But if a stock market's performance is the test of a policy, this one has failed. At best, the passage of the measure did no evident good. At worst, it backfired.
Harvard economist Jeffrey Miron suspects the latter. "The bailout approach will generate uncertainty about what's going to happen," he told me. "It's quite plausible that it has not calmed markets because no one knows what it means."
Instead of stimulating productive activity by removing doubt, it has impeded it by multiplying doubt. It has also encouraged lenders to hold off dealing with their bad debt in hopes of getting a better deal from the Treasury than they can dream of getting from anyone else. But postponing the banks' rendezvous with reality will not speed recovery.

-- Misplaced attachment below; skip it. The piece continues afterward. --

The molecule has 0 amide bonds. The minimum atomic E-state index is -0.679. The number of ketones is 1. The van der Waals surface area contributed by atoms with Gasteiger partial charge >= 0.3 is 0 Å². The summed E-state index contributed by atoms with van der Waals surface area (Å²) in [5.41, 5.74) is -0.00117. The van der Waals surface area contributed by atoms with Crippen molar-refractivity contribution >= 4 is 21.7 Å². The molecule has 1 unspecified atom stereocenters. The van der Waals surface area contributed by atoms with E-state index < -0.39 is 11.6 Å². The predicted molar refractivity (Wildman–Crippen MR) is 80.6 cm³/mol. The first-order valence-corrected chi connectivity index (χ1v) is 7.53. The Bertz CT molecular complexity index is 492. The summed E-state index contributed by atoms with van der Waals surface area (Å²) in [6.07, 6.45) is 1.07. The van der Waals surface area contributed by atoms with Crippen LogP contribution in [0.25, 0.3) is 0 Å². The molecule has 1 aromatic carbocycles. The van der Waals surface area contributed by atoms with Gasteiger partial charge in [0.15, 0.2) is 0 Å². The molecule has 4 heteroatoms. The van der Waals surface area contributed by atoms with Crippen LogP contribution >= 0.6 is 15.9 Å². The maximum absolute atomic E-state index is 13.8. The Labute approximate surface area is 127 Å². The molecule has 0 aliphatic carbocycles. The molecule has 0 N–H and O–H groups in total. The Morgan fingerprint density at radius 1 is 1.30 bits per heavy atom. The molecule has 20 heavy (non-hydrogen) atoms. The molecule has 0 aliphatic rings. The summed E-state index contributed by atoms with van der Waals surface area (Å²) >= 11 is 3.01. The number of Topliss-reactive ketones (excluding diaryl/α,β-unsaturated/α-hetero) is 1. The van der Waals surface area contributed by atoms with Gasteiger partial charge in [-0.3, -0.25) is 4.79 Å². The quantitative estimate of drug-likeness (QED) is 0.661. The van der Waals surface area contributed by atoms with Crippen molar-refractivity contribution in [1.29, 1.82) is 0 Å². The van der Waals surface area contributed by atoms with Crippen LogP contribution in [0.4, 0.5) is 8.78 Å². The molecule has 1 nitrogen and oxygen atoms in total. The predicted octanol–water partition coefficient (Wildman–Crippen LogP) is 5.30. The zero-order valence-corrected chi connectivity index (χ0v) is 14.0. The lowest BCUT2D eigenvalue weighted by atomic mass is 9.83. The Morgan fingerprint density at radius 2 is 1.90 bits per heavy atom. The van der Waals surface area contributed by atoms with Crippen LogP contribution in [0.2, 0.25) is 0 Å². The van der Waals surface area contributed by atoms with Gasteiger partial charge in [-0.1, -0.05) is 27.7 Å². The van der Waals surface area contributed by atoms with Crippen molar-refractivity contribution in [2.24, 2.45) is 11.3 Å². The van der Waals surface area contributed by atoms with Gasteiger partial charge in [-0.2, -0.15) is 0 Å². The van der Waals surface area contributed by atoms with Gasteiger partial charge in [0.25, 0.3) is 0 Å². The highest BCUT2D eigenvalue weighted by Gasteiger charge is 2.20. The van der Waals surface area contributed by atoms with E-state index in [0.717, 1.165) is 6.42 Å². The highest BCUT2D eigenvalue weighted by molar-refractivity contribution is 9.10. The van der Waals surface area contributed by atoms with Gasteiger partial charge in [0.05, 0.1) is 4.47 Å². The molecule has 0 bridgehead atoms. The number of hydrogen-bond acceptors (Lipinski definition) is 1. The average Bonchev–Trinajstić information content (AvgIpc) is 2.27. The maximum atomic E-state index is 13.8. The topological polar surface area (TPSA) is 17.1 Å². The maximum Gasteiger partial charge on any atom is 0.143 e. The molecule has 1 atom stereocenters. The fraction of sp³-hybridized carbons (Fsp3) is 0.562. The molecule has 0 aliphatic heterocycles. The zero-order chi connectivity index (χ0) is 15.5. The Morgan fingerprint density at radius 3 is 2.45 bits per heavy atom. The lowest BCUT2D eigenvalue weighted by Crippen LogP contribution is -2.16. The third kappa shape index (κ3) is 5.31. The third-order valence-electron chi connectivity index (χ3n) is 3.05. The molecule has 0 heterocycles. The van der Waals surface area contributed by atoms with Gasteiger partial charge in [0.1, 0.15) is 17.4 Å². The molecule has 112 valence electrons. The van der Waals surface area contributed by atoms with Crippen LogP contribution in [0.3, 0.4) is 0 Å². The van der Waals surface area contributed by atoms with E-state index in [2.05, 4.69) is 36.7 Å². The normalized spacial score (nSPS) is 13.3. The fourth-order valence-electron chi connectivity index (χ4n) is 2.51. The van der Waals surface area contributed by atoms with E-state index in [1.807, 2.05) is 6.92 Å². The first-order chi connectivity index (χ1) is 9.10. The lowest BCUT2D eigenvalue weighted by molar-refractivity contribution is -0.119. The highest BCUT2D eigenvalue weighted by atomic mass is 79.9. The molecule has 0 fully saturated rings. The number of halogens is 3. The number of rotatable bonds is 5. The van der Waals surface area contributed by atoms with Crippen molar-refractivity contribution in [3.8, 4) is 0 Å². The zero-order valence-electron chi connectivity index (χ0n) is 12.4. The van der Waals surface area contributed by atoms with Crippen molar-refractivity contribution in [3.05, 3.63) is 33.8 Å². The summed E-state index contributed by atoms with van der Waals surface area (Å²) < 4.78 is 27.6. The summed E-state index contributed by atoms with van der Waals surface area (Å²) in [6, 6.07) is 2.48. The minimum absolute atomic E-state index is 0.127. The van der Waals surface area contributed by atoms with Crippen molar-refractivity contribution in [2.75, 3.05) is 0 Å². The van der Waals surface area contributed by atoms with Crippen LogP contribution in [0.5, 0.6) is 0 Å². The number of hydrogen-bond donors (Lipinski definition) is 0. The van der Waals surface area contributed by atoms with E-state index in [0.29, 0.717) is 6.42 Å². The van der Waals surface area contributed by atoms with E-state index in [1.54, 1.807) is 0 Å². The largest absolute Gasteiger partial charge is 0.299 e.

The sheer size and unprecedented nature of the intervention generates a different kind of uncertainty -- about how extensively the federal government will immerse itself in the economy from now on. The spectacle of Washington nationalizing private assets is bound to dishearten millions of investors who think that generally, the most helpful economic role for government is staying out of the way.
The rescue surrenders an important principle: that private sector mistakes should be borne by the people who make them. If the bailout means we may all get the bill anytime a company implodes, it will undermine the critical incentives of the market. In the long run, that will not strengthen the economy but weaken it.
Ditto if it means we are resolved to do the impossible -- namely, live indefinitely even further and further beyond our means. Which, by the way, it does.
But none of this will deter our policymakers from sticking to their approach. Waist deep in the Big Muddy, and the big fool says to push on.
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